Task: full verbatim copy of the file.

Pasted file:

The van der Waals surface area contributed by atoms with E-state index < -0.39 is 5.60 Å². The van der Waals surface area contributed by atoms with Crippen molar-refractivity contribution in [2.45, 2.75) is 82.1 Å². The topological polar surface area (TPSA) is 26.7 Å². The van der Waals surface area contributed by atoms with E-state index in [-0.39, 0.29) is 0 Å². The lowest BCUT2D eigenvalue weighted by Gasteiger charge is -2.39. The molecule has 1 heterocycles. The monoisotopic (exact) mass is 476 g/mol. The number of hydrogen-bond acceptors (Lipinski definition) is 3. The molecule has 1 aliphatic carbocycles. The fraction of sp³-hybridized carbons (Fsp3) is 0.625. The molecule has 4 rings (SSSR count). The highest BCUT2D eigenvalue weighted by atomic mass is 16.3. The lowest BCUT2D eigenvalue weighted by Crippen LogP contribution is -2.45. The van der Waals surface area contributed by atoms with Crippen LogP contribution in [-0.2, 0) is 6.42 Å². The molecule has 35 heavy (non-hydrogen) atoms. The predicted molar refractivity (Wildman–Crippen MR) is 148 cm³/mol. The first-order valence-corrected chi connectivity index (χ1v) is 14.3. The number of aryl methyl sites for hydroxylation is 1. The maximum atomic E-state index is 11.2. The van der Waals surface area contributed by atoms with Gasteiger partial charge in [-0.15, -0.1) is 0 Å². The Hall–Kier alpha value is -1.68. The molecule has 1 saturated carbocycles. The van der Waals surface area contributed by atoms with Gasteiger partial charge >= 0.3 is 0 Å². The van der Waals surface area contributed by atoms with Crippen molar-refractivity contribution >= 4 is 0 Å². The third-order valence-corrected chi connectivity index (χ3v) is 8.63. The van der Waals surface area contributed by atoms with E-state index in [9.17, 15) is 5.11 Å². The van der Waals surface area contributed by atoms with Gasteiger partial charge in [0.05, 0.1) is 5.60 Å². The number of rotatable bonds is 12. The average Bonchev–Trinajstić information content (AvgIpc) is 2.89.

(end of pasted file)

The van der Waals surface area contributed by atoms with E-state index < -0.39 is 5.60 Å². The van der Waals surface area contributed by atoms with Crippen molar-refractivity contribution in [2.45, 2.75) is 82.1 Å². The topological polar surface area (TPSA) is 26.7 Å². The van der Waals surface area contributed by atoms with E-state index in [-0.39, 0.29) is 0 Å². The lowest BCUT2D eigenvalue weighted by Gasteiger charge is -2.39. The molecule has 1 heterocycles. The monoisotopic (exact) mass is 476 g/mol. The number of hydrogen-bond acceptors (Lipinski definition) is 3. The molecule has 1 aliphatic carbocycles. The fraction of sp³-hybridized carbons (Fsp3) is 0.625. The molecule has 4 rings (SSSR count). The highest BCUT2D eigenvalue weighted by atomic mass is 16.3. The lowest BCUT2D eigenvalue weighted by Crippen LogP contribution is -2.45. The van der Waals surface area contributed by atoms with Crippen LogP contribution in [-0.2, 0) is 6.42 Å². The molecule has 35 heavy (non-hydrogen) atoms. The predicted molar refractivity (Wildman–Crippen MR) is 148 cm³/mol. The first-order valence-corrected chi connectivity index (χ1v) is 14.3. The number of aryl methyl sites for hydroxylation is 1. The maximum atomic E-state index is 11.2. The van der Waals surface area contributed by atoms with Gasteiger partial charge in [-0.15, -0.1) is 0 Å². The Hall–Kier alpha value is -1.68. The molecule has 1 saturated carbocycles. The van der Waals surface area contributed by atoms with Gasteiger partial charge >= 0.3 is 0 Å². The van der Waals surface area contributed by atoms with Crippen molar-refractivity contribution >= 4 is 0 Å². The third-order valence-corrected chi connectivity index (χ3v) is 8.63. The van der Waals surface area contributed by atoms with E-state index in [9.17, 15) is 5.11 Å². The van der Waals surface area contributed by atoms with Gasteiger partial charge in [0.05, 0.1) is 5.60 Å². The number of rotatable bonds is 12. The average Bonchev–Trinajstić information content (AvgIpc) is 2.89.